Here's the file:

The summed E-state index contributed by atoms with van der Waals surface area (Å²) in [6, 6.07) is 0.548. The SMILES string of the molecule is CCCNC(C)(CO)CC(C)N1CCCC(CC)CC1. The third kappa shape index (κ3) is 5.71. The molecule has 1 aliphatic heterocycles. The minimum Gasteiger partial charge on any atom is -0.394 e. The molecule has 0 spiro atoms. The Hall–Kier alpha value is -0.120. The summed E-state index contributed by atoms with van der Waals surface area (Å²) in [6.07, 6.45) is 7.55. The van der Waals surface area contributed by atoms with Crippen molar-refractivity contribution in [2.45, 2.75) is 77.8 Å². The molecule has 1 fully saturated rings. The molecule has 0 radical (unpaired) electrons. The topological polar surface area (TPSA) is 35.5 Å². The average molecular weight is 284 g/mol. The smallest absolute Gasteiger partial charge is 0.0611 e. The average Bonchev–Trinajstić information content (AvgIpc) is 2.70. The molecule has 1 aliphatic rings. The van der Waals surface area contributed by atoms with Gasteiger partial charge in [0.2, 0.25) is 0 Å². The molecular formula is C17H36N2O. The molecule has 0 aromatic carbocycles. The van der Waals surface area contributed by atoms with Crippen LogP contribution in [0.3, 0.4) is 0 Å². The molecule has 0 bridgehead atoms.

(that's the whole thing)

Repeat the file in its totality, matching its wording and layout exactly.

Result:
The summed E-state index contributed by atoms with van der Waals surface area (Å²) in [6, 6.07) is 0.548. The SMILES string of the molecule is CCCNC(C)(CO)CC(C)N1CCCC(CC)CC1. The third kappa shape index (κ3) is 5.71. The molecule has 1 aliphatic heterocycles. The minimum Gasteiger partial charge on any atom is -0.394 e. The molecule has 0 spiro atoms. The Hall–Kier alpha value is -0.120. The summed E-state index contributed by atoms with van der Waals surface area (Å²) in [6.07, 6.45) is 7.55. The van der Waals surface area contributed by atoms with Crippen molar-refractivity contribution in [2.45, 2.75) is 77.8 Å². The molecule has 1 fully saturated rings. The molecule has 0 radical (unpaired) electrons. The topological polar surface area (TPSA) is 35.5 Å². The average molecular weight is 284 g/mol. The smallest absolute Gasteiger partial charge is 0.0611 e. The average Bonchev–Trinajstić information content (AvgIpc) is 2.70. The molecule has 1 aliphatic rings. The van der Waals surface area contributed by atoms with Gasteiger partial charge in [0.2, 0.25) is 0 Å². The molecular formula is C17H36N2O. The molecule has 0 aromatic carbocycles. The van der Waals surface area contributed by atoms with Crippen LogP contribution in [0.3, 0.4) is 0 Å². The molecule has 0 bridgehead atoms.